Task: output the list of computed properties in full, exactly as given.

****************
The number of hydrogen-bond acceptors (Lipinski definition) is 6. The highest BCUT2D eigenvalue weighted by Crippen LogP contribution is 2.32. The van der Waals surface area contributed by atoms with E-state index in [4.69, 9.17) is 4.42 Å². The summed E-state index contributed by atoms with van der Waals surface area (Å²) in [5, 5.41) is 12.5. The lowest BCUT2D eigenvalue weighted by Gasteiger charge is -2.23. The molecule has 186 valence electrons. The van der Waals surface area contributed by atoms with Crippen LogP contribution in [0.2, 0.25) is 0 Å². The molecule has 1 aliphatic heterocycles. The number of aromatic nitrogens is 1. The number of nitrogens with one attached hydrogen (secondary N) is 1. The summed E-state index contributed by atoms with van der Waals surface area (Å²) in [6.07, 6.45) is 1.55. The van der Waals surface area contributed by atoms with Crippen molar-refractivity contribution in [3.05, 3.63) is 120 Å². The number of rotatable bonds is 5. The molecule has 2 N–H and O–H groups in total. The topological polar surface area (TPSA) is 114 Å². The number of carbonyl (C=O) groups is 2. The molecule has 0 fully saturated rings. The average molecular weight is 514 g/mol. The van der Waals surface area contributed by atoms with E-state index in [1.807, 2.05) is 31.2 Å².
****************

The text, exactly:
The number of hydrogen-bond acceptors (Lipinski definition) is 6. The highest BCUT2D eigenvalue weighted by Crippen LogP contribution is 2.32. The van der Waals surface area contributed by atoms with E-state index in [4.69, 9.17) is 4.42 Å². The summed E-state index contributed by atoms with van der Waals surface area (Å²) in [5, 5.41) is 12.5. The lowest BCUT2D eigenvalue weighted by Gasteiger charge is -2.23. The molecule has 186 valence electrons. The van der Waals surface area contributed by atoms with Crippen LogP contribution in [0.2, 0.25) is 0 Å². The molecule has 1 aliphatic heterocycles. The number of aromatic nitrogens is 1. The number of nitrogens with one attached hydrogen (secondary N) is 1. The summed E-state index contributed by atoms with van der Waals surface area (Å²) in [6.07, 6.45) is 1.55. The van der Waals surface area contributed by atoms with Crippen molar-refractivity contribution in [3.05, 3.63) is 120 Å². The number of rotatable bonds is 5. The molecule has 2 N–H and O–H groups in total. The topological polar surface area (TPSA) is 114 Å². The number of carbonyl (C=O) groups is 2. The molecule has 0 fully saturated rings. The average molecular weight is 514 g/mol. The van der Waals surface area contributed by atoms with E-state index in [1.807, 2.05) is 31.2 Å².